Antifreeze, boric powder and boric acid can be effectively used to eradicate and prevent rot in wood. Boric acid and glycol are both toxic to a wide range of fungi, organisms and insects that perpetuate rot in wood. Antifreeze can have two active ingredients: either ethylene glycol or propylene glycol. Since ethylene glycol can cause damage to the heart, nervous system and kidneys through prolonged exposure, you should consider propylene glycol your only option.
Things You'll Need
- 30 oz. antifreeze with propylene glycol
- 5.6 oz. of borax powder
- 4.4 oz. of boric acid
- Small saucepan
- Candy thermometer
- Hand sprayer
Make a concentrated solution to combat wood rot. Combine the boric acid, borax powder and antifreeze in the following ratio: 50 percent antifreeze, 28 percent borax powder and 22 percent boric acid. If you intend to make 40 oz. of concentrate, you will need 30 oz. antifreeze, 5.6 oz. of borax powder and 4.4 oz. of boric acid.
Place the ingredients into a small saucepan and bring them to the boil. The purpose of this is to reduce the water content. Continue to heat the mixture until it reaches 260 degrees Fahrenheit. You can use the candy thermometer to ascertain the temperature. Avoid touching the bottom of the saucepan when getting a temperature reading. Once a temperature of 260 degrees Fahrenheit has been reached, remove the mixture form the heat source.
Combine equal parts of the antifreeze mixture with water when applying it to rotting wood. Use a hand sprayer to soak the wood surface with the mixture. Remove any sealant or finish on the wood prior to application in order to expedite penetration. Apply two coats of the antifreeze mixture for large areas of wood rot. Allow the wood to dry for two hours between applications.
Tips & Warnings
- Boric acid and propylene glycol penetrate wood well due to their water-solubility. However, this excludes them from use on wood that is below the water line.
- The antifreeze mixture should be applied only when rain or snow is not forecast. Cover with a tarp in inclement weather.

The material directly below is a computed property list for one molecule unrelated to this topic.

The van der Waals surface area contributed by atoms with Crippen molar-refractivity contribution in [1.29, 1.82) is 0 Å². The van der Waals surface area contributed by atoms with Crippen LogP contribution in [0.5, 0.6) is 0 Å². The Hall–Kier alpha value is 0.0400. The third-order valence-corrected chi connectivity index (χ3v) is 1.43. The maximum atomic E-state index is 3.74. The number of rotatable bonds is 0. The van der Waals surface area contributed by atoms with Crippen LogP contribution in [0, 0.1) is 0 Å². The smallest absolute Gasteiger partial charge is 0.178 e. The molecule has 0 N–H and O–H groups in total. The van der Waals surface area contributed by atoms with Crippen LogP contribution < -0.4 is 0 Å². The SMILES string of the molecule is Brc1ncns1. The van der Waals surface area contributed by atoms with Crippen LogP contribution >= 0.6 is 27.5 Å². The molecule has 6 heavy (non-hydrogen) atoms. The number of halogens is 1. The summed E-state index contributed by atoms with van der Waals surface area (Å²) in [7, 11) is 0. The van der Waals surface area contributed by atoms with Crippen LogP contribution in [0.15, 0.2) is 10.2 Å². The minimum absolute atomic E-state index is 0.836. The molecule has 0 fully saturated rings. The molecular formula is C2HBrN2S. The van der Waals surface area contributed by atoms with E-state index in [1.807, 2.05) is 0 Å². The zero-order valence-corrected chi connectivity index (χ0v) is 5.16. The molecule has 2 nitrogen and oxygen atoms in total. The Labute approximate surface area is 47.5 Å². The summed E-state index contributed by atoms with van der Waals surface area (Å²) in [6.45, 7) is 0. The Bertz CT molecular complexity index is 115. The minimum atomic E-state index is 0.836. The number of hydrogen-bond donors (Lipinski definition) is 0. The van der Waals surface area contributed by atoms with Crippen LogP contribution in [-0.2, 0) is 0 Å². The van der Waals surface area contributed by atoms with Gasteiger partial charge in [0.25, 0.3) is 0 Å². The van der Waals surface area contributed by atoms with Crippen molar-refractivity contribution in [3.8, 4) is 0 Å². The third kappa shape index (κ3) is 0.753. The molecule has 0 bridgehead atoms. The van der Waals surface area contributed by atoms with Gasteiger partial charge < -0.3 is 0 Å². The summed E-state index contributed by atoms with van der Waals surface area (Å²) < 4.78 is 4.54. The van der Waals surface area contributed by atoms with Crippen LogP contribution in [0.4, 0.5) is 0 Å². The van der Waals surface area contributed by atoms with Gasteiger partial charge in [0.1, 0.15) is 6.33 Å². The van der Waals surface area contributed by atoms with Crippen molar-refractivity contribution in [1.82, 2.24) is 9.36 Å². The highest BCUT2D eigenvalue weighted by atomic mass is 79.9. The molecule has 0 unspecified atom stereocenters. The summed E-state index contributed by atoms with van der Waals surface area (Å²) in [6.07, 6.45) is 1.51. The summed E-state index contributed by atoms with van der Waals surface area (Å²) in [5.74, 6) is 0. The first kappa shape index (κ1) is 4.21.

- Propylene glycol is toxic to pets and children and due caution should be practiced when using and storing antifreeze.
- Boric acid is also very toxic, and should be stored away from pets and children although its bitter taste lessens the probability of ingestion.
- The antifreeze mixture is toxic to plants. Cover vegetation in the area before applying the mixture.
- Photo Credit Jupiterimages/Photos.com/Getty Images
Borax Vs. Boric Acid
Though borax and boric acid come from the same element, boron, they have different properties and different uses in the home.
How to Use Propylene Glycol
Propylene glycol is an organic compound with many industrial uses. It is a viscous liquid that is sweet, faint and transparent. The...
How to Stop Dry Rot
Dry rot can cause severe damage to your home. Unlike wet rot, which occurs when wood is very wet, dry rot can...
How to Mix a Solution for Boric Acid
Boric acid is regularly used as an insecticide, both as a desiccant and as a stomach poison. Solutions of boric acid used...
How to Kill Dry Rot
Dry rot is one of the most common problems that can damage the wood in your home. It is caused by a...
How to Mix Propylene Glycol & Ethylene Glycol
Propylene glycol and ethylene glycol are both used as antifreeze for cars and trucks They are chemically similar in many respects, with...
How to Use Propylene Glycol to Prevent Wood Dry Rot
Propylene glycol is an odorless, colorless compound often found in stores as an environmentally friendly alternative to antifreeze. The liquid is used...
Dry Wood Treatment
Wood exposed to direct sunlight can dry out, crack, spot and yellow. Wood breathes and is, therefore, vulnerable to both moisture and...
Home Remedy to Kill Dry Rot
Dry rot is caused by wood-destroying fungus that springs up when water penetrates wood, allowing the fungus and various bacteria and insects...